Sovereign wealth funds have stepped up their private market investments after the coronavirus crisis, but with valuations barely budging despite a shaky economic backdrop there are questions about the prospects for future returns.
Private markets, which include private equity, venture capital, real estate and infrastructure, have emerged as a cornerstone of sovereign funds' portfolios in recent years as they scout for higher returns in an ultra-low interest-rate environment.
While funds have increased the portion of their outlay in public, or listed equities, in 2020, private markets still account for the largest chunk of overall investment at $55.5 billion year to date, according to data from the International Forum of Sovereign Wealth Funds (IFSWF), up from $35 billion last year after a pick-up in deals in the second half.
The overall number of investments year to date has fallen by 10% to 274. Advisers say the average deal size, and therefore the valuations of companies and other assets being acquired, has generally held up in the aftermath of the crisis.
"The number of deals coming back is a good, healthy sign for SWF deal appetite right now," said Will Jackson-Moore, global private equity, real assets and sovereign funds leader, PwC.
"We are flat out right now, probably at double-digit in terms of activity levels working with the private markets versus last year - and this time last year wasn't quiet."
Sovereign funds have played a part in $50.2 billion worth of private equity deals since April, 13% up from the same period last year, PitchBook data showed.
Some of that relates to bailouts of troubled domestic firms in the pandemic's wake, as well as the participation of several in a major deal to raise stakes in BlackRock in May.
Venture capital also remained popular, with sovereign funds taking part in deals with a total value of $14.7 billion since April, up more than half from the year-ago period, PitchBook data showed.
Singapore's GIC and Abu Dhabi's Mubadala, two wealth funds which claim some of the most active venture capital units, have invested the most since April, according to Global SWF.
Jackson-Moore noted the contrast with the period after the 2009 global financial crisis, when asset prices fell and many funds scaled back their private market investments.
Current asset prices were still "very high" despite uncertain economic conditions, he said, raising questions of whether 2020-21 deals would be a "good vintage".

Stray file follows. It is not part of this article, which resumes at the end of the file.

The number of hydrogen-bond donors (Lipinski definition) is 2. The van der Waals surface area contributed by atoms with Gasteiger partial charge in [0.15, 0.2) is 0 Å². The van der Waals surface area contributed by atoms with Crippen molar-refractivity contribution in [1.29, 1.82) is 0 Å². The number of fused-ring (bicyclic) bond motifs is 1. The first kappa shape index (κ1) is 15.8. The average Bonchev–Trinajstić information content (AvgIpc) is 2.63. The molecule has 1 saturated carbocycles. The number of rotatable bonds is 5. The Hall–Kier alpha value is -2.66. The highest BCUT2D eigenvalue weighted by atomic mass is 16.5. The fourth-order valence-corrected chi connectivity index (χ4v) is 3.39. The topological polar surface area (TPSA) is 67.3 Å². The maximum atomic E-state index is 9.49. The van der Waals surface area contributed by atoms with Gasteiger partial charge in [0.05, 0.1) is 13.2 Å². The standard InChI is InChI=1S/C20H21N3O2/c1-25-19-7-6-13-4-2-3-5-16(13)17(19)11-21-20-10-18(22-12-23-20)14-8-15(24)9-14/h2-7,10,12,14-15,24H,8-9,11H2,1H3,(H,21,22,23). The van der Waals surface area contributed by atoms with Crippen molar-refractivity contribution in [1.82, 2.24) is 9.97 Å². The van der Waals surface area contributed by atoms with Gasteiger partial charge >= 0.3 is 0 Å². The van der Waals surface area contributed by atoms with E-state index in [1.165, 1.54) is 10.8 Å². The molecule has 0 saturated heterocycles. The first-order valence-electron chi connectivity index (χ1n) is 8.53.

In part, high valuations may reflect where sovereign funds are putting their money, such as within e-commerce or healthcare.
"Sovereign wealth funds are investing in sectors that would have benefited during the COVID crisis and that is reflected in the prices they're paying," said Victoria Barbary, IFSWF's director of strategy and communications.
It also reflects how valuations in the United States, particularly of larger companies, have rebounded from their COVID-19 lows, while there have been less distressed situations and bankruptcies compared to previous recessions, according to PwC.
The outlook for sovereign funds may also be clouded by several European countries tightening their investment rules.
Germany in April moved to protect its domestic firms, while Britain's National Security and Investment Bill will bring new powers to scrutinise and intervene in "malicious" foreign investment.
Concerns over the vulnerability of strategic European companies has grown since Saudi Arabia's Public Investment Fund amassed stakes in four European oil majors earlier this year, said Winston Ma, former managing director of China Investment Corp, a sovereign wealth fund.
"The recent trend - the tightening of foreign investment regulations as a result of SWFs becoming more direct and active investors - has been accelerated by the COVID-19 crisis," said Ma, adjunct professor, NYU School of Law.
He added that the pandemic had triggered worries across continents of a buying spree by foreign investors, particularly within the medical sector.